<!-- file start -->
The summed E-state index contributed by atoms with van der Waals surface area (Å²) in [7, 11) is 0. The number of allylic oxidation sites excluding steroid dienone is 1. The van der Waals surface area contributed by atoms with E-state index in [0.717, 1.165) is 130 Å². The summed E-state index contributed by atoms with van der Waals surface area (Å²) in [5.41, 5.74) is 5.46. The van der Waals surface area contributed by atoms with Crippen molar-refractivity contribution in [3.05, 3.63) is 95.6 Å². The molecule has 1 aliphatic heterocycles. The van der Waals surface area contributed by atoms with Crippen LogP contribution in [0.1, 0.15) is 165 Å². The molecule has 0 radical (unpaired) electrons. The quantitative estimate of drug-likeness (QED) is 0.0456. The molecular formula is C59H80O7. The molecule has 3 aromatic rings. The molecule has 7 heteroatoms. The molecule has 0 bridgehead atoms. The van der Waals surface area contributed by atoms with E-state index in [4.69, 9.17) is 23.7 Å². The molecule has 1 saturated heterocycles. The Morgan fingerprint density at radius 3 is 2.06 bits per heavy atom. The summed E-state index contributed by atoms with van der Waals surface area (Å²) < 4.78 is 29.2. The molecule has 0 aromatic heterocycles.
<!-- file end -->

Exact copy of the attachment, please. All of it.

The summed E-state index contributed by atoms with van der Waals surface area (Å²) in [7, 11) is 0. The number of allylic oxidation sites excluding steroid dienone is 1. The van der Waals surface area contributed by atoms with E-state index in [0.717, 1.165) is 130 Å². The summed E-state index contributed by atoms with van der Waals surface area (Å²) in [5.41, 5.74) is 5.46. The van der Waals surface area contributed by atoms with Crippen molar-refractivity contribution in [3.05, 3.63) is 95.6 Å². The molecule has 1 aliphatic heterocycles. The van der Waals surface area contributed by atoms with Crippen LogP contribution in [0.1, 0.15) is 165 Å². The molecule has 0 radical (unpaired) electrons. The quantitative estimate of drug-likeness (QED) is 0.0456. The molecular formula is C59H80O7. The molecule has 3 aromatic rings. The molecule has 7 heteroatoms. The molecule has 0 bridgehead atoms. The van der Waals surface area contributed by atoms with E-state index in [4.69, 9.17) is 23.7 Å². The molecule has 1 saturated heterocycles. The Morgan fingerprint density at radius 3 is 2.06 bits per heavy atom. The summed E-state index contributed by atoms with van der Waals surface area (Å²) < 4.78 is 29.2. The molecule has 0 aromatic heterocycles.